New astrophysics and astronomy degrees launched at UH Manoa

August 25, 2014  |   |  1 Comment
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William Ditto

William Ditto

At its August 21 meeting, the University of Hawaiʻi Board of Regents approved adding two new programs to the UH Mānoa College of Natural Sciences—a BA in astronomy and a BS in astrophysics. The programs will be a cooperative effort of the physics and astronomy department and the Institute for Astronomy.

The BS and BA degree programs draw on extraordinary resources unique to Hawaiʻi. No other astronomy program anywhere has access to such a variety of instruments. Both programs build on a solid grounding in physics and other sciences through courses offered by the College of Natural Sciences. The combined degree programs include introductory, intermediate and advanced astronomy courses and research tutorials with leading scientists at the institute for Astronomy.

“The University of Hawaiʻi at Mānoa now provides a young aspiring astrophysicist an opportunity to receive undergraduate, graduate, post-doctoral and research positions, as well as unparalleled access to the impressive array of world-class telescopes in Hawaiʻi” said William Ditto, dean of College of Natural Sciences.

“Hawaiʻi has some of the best astronomical observatories in the world and the University of Hawaiʻi at Mānoa has one of the largest graduate programs in astronomy,” said Guenther Hasinger, director of the Institute for Astronomy.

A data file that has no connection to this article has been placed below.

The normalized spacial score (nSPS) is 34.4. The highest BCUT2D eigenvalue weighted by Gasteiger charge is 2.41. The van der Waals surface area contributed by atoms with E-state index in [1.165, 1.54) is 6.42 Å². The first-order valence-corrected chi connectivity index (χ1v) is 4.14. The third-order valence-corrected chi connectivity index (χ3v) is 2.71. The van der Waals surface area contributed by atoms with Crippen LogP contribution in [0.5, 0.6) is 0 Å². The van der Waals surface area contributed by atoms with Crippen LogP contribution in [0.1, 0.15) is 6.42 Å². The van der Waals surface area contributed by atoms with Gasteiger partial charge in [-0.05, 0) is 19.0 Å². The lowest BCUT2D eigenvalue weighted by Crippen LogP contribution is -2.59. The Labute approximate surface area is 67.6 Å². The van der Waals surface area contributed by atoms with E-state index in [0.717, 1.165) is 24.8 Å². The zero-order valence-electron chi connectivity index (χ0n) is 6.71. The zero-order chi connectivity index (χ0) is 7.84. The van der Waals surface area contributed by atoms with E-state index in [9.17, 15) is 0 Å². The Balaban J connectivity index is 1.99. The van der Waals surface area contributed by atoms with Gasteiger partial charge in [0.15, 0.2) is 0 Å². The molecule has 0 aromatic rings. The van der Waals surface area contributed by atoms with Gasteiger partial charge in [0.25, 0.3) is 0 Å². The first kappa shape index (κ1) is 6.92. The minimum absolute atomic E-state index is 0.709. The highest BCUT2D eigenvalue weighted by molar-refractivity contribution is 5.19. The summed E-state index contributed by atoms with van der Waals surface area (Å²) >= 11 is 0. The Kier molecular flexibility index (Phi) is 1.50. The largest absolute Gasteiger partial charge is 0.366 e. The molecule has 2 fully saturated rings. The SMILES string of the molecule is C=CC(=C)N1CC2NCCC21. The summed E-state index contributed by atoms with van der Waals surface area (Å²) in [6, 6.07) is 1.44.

Virtually all of the courses required for these two majors have been offered at UH Mānoa, but they are now fully accredited undergraduate majors. This approval provides the structure and organization needed for a student to choose an astronomy or astrophysics track.

“We are confident these majors round out the academic offerings that will attract many bright and enthusiastic students to our programs,” said Pui Lam, physics and astronomy chair.

A UH Mānoa news release

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Category: Academic News

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  1. Robert Hurlock says:

    Aloha! On the subject of the ( 30 m telescope ).
    If the project is not started of completed.
    What $ will the state of Hawaii pay for delays,
    Contractor contract obligation, and if any part of
    the telescope is already in manufacture.
    Who is obligated to the $ if a non com pleated telescope and building is not finished ?

    After 9 years of – OK it’s a go to build it and ststion it here.
    Then on the first day on construction 9 years later.
    Attempt to stop is compleatly.

    Some one has put a lot in to this and stoping it now, will be a leagle battle for the
    Last minute change of thought.

    Will the state have to buy off some one to get this going, or
    For non agreement forfillment to construct it & place it ??

    We are only getting the Native Hawaiin perspective on all news channels.
    Not the whole story. Please ask the local news to tell the public,
    The rest of the facts……

    And if there is 13 telescopes up there.
    Remove the old outdated ones and return the land land back
    As before where ther once set.

    And build on one site where one was removed ???!!!
    Simple – ! It will remove many problems and clutter.

    Mahalo !!

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